As the United States begins pulling out of Afghanistan, Afghans who worked with U.S. forces face a dangerous future. The application process for special immigrant visas typically takes three years. That’s not quick enough to save them. (NY1 Spectrum News)

 “Omid stopped working as an interpreter for the U.S. military last year, but he says the Taliban still search for him. For safety, he rarely leaves the house after dark, if at all.

“’After the sunset, it’s difficult for all interpreters to go outside,’ he said, going by his first name for this story since he fears his life — and his family’s lives — are at risk. 

“Taliban members recently stopped his dad on the street to ask: ‘Where’s your son?’

“’If the Americans withdraw from Afghanistan even for a minute, I cannot guarantee I can be alive,’ Omid added.” 

One refugee’s story: Ovie triumphed over the odds, got DACA status, graduated from high school, and is headed for college in the fall. “I’m going to spread my wings and fly,” she says.  (Traverse City Record-Eagle)

“Blessing Ovie’s wings weren’t just clipped. They weren’t just broken….

“The world took Ovie’s wings from her. The world convinced her that she didn’t have wings, that she never had wings — that she never would….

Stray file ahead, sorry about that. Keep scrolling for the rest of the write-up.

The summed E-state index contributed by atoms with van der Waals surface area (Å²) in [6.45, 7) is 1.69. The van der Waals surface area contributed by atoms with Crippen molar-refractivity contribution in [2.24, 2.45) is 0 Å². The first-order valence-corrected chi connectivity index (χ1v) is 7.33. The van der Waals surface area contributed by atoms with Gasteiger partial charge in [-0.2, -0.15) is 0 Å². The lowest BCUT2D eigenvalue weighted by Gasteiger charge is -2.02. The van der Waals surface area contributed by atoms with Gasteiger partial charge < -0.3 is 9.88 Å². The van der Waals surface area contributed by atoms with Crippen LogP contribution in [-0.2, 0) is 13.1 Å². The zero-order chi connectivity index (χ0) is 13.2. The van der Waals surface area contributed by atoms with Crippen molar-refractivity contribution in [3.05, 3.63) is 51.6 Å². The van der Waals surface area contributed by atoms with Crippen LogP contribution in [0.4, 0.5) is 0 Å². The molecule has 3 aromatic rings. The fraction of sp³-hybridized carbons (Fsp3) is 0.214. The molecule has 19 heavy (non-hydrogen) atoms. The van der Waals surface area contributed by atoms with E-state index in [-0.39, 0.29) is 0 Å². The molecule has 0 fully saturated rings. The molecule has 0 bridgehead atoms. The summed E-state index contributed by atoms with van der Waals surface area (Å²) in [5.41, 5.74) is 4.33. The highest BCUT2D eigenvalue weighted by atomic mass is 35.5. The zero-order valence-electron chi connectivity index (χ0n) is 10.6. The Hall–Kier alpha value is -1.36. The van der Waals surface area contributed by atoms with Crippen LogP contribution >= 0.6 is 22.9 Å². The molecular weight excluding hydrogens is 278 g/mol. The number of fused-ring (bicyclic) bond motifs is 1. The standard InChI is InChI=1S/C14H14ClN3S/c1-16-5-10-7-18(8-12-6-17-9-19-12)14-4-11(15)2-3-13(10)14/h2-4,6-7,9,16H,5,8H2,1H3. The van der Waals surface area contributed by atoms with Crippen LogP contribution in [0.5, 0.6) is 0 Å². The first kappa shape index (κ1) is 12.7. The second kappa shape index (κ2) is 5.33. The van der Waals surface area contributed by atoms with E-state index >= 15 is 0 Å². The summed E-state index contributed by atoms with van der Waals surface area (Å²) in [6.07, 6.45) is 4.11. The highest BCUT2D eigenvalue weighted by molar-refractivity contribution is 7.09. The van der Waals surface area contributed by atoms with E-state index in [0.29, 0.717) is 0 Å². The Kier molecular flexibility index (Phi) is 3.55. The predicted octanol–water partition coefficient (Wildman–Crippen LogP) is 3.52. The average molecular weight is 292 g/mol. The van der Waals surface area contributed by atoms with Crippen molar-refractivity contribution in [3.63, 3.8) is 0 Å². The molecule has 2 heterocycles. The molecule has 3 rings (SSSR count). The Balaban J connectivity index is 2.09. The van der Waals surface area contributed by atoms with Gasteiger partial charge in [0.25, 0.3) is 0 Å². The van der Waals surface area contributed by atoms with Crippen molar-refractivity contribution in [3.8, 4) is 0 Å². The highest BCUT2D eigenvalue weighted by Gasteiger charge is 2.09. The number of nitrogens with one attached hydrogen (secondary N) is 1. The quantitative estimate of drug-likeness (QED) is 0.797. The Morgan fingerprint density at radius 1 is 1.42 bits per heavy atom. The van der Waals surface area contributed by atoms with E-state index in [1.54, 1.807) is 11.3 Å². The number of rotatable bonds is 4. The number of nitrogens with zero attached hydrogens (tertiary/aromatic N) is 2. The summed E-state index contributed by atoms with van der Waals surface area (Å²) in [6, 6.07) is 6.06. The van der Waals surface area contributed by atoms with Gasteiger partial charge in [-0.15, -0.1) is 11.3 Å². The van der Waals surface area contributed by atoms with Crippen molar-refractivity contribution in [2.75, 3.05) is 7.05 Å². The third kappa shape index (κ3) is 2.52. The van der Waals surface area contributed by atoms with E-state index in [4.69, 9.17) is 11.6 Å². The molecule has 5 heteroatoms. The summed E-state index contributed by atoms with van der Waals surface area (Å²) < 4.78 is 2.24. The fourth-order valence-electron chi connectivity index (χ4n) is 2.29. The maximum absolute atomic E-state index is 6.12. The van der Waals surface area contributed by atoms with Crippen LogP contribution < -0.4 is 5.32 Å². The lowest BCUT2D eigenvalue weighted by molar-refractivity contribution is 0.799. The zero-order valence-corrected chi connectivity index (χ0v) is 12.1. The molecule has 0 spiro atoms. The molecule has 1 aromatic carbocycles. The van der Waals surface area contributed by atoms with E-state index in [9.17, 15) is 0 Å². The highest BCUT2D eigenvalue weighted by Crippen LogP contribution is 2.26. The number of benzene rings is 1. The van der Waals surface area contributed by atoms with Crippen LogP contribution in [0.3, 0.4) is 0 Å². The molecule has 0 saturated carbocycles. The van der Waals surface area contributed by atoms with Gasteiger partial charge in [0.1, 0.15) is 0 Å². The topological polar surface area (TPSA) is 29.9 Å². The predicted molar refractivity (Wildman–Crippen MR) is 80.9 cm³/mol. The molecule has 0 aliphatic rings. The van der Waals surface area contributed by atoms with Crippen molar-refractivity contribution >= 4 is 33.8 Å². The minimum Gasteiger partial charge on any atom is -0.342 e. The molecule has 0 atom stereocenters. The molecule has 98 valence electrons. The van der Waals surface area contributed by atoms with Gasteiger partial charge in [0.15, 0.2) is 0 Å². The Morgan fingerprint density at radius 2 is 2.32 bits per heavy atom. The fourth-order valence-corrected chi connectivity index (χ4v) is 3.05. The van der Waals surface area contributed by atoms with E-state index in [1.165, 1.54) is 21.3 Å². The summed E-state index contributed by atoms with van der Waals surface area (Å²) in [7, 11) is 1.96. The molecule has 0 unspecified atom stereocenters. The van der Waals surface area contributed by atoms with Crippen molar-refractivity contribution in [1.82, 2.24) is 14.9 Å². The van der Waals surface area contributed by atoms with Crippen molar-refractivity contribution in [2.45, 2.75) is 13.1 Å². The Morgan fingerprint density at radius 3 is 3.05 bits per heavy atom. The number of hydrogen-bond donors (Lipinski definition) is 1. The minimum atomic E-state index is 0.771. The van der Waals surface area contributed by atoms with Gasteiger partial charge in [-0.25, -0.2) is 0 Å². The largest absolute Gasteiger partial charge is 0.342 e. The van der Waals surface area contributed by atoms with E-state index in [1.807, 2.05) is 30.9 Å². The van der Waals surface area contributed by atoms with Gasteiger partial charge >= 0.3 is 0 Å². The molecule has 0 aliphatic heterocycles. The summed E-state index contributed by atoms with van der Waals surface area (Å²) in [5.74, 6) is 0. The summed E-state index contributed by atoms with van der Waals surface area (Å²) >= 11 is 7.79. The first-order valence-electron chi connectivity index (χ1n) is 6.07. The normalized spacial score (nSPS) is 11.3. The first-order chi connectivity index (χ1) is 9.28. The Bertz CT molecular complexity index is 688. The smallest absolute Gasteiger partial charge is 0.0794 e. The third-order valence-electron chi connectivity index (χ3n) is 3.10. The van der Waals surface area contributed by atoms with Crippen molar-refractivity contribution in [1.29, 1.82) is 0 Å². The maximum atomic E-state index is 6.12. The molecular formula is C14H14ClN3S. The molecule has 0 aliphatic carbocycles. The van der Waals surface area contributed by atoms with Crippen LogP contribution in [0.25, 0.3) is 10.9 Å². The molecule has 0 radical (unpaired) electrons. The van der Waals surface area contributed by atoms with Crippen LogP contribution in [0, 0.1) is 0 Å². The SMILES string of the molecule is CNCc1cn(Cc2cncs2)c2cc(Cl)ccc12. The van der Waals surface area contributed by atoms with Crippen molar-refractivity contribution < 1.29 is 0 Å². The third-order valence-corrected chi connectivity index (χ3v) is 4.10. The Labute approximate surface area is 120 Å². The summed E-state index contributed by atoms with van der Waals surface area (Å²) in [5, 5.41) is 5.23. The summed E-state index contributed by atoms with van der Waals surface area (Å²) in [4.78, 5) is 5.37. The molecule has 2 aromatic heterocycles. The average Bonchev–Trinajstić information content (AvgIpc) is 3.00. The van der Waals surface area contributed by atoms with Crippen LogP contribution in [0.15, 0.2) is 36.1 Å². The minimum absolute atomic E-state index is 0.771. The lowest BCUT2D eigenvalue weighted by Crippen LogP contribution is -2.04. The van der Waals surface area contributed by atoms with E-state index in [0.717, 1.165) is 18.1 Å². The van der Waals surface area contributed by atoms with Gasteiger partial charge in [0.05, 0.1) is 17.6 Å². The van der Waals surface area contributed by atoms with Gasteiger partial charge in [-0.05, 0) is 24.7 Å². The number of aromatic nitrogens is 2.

“She left Nigeria at 9 years old, bound for Morocco with no parents to look after her. Life was no easier there. It was worse, and Ovie numbed herself to the pain to survive each day.

“She doesn’t talk publicly about the details of her ordeal between the ages of 10 and 17, but to hear her speak in generalities of the damage done spares the listener from the brutality Ovie faced.” 

From migrant shelters to water jugs to crosses to commemorate those who have died, faith-based activism on the border serves those who cross into the United States. Activists continue in the tradition of the sanctuary movement that began here in 1981. (AP News)
“Alvaro Enciso plants three or four crosses each week in Arizona’s desert borderlands, amid the yellow-blossomed prickly pear and whip-like ocotillo, in honor of migrants who died on the northbound trek.